Study Reveals Cultural Perceptions May Affect Working Parents’ Stress Levels


Stressed Mother on TelephoneResearchers at the University of Iowa have found that some working parents carry more psychological baggage than others. But while factors such as time and energy may be suspected as potential causes, their research shows that the type of occupation the parent has determines their stress level: parents with careers viewed by society as aggressive, weak, or impersonal typically feel more tense than those whose jobs are seen as good, strong, and caring.

Mark Walker, a doctoral student in sociology and co-author of the study, aimed to examine how cultural perceptions of a person’s occupation combined with parental identify to effect the psychological health of working parents. The study’s findings indicated that there was indeed a connection: salespeople, laborers, receptionists, police officers and politicians are rated as the most stressed parents. In contrast, teachers, physicians, nurses, principals, and professors are ranked among the least stressed. The main difference between the two groups is their social image: while the first group would typically be defined as aloof, businesslike, or even confrontational, the second group consists of positions that are nurturing, communicative, and personable.

The researchers are hopeful that their report may help stressed parents by identifying the problem behind their stress. Mary Noonan, an associate professor of sociology and co-author of the study, has stated that the findings warrants further research. Meanwhile, Walker has speculated that the study could be used to help formulate governmental and workplace policies to help employees reduce their psychological strain.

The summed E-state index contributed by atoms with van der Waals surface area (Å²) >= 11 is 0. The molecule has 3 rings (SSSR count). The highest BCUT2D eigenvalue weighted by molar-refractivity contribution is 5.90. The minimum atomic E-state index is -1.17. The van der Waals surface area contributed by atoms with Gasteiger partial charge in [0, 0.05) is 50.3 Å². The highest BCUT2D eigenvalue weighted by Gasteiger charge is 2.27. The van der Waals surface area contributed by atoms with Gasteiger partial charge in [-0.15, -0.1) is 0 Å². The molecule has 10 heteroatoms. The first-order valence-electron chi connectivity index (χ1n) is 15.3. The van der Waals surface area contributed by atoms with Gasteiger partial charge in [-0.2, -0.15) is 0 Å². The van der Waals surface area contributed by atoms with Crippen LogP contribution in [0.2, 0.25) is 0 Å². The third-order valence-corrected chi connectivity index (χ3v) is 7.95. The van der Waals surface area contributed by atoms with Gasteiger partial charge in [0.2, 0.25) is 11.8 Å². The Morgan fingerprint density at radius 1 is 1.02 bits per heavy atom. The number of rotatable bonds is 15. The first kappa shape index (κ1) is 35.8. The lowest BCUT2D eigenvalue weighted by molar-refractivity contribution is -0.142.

The premise of the team’s study is based on the idea that every person has both an identity and a “cultural meaning”, or a general perception of that identity. To find the link between the cultural meanings of parenting and occupation, they began by merging data on cultural perceptions of parental and occupational identities with a traditional large-scale survey on work-family conflict. They then composed a three-dimensional graph that plotted out various occupations. This graph demonstrated that parents with occupations that don’t mesh with a traditional image of a parent are more likely to encounter doubt in their parenting skills and abilities. Their study, titled “More Than Maxed Out: The Impact of Role Meaning on Psychological Well-being for Working Parents”, will presented at the American Sociological Association’s annual meeting in San Francisco.

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